Wednesday, August 08, 2007

Buzz surrounding super chili is hot, hot, HOT!

This news item is of especial interest to me, as a connoisseur and cultivator of hot peppers.

Yahoo!: Fire in the hole! Bhut jolokia, the hottest chili, is ready for the world
Around here, in the hills of northeastern India, it's called the "bhut jolokia" - the "ghost chili." Anyone who has tried it, they say, could end up an apparition.
"It is so hot you can't even imagine," said the farmer, Digonta Saikia, working in his fields in the midday sun, his face nearly invisible behind an enormous straw hat. "When you eat it, it's like dying."
Outsiders, he insisted, shouldn't even try it. "If you eat one," he told a visitor, "you will not be able to leave this place."
The rest of the world, though, should prepare itself.

Now I'm all a-twitter. Like all those who adore hot peppers, powerlifting, downhill skiing and the ancient game of quarters, the force of Thanatos wells strong within me at times. I suspect that my passion for drinking so much coffee that sometimes my heart defibrillates itself is tied closely to the passion that drives me to seek out the sweet, tasty pain of the hottest of pepper strains.

If I can talk about myself for a second (which hardly ever happens around here), my garden's crop of Cayenne Super Hybrids have come along wonderfully this year. I sliced a ripe one up quite thinly and put it on pizza the other night before popping the whole shebang in the oven, and it turned out great. However, I had a thin sliver left over, not much bigger than a toenail clipping, and popped it into my mouth raw. That, I learned, was something of an error. I estimated an entire pepper from my plants to be about one kajillion scovilles in intensity. Needless to say, I can't wait to take a crack at the bhut jolokia. Nietzsche said that every great gift was developed through contest, and I'd love to measure myself against such a trial.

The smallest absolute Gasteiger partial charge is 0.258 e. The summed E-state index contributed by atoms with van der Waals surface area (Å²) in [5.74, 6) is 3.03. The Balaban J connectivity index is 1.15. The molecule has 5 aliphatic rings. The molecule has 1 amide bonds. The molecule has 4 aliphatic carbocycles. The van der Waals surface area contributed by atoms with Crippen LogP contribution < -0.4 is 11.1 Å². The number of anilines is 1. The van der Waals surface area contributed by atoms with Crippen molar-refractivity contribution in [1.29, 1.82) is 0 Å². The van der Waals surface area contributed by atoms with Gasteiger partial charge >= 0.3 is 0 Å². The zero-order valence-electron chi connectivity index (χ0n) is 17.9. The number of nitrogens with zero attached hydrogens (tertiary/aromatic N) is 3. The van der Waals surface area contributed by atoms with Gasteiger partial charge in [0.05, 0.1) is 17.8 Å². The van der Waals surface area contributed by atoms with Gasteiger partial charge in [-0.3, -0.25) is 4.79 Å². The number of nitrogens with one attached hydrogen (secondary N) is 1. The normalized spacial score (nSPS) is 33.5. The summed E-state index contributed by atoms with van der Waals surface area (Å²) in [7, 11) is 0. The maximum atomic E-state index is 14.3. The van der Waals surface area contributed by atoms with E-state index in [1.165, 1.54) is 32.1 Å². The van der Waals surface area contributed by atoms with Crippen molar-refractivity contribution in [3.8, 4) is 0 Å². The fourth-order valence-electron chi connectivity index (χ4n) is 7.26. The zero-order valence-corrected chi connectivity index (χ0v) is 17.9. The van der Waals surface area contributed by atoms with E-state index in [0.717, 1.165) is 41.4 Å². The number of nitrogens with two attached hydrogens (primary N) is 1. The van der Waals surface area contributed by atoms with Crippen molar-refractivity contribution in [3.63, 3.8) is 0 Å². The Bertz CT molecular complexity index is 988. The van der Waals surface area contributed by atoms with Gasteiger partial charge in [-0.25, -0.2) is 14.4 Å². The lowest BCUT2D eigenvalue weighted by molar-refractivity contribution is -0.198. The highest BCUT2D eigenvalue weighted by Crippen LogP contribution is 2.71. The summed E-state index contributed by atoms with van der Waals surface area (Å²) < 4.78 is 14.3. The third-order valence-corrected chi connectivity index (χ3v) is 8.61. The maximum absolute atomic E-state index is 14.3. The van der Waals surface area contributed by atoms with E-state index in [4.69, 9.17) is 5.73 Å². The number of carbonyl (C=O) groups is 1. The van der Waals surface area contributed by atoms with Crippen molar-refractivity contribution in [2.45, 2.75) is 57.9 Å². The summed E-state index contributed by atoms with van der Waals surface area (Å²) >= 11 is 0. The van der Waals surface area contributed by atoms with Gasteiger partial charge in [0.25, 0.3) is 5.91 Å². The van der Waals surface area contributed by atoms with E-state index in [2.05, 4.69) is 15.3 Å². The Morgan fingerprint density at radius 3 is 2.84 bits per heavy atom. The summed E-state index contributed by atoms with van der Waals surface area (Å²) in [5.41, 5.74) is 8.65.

Lest I forget, here's the business angle:

Chances are no one will get rich. But in a region where good news is a rarity, the world record status has meant a lot of pride - and a little more business.
"It has got tremendous potential," says Leena Saikia, the managing director of Frontal AgriTech, a food business in the northeastern state of Assam that has been in the forefront of bhut jolokia exports.
Last year, her company shipped out barely a tonne of the chilis. This year, amid the surge in publicity, the goal is 10 tonnes to nearly a dozen countries. "We're getting so many inquiries," says Saikia, whose name is common in Assam, and who is unrelated to the farmer. "We'll be giving employment to so many people."

No word yet on how the bhut jolokia compares to the legendary Guatemalan insanity pepper.

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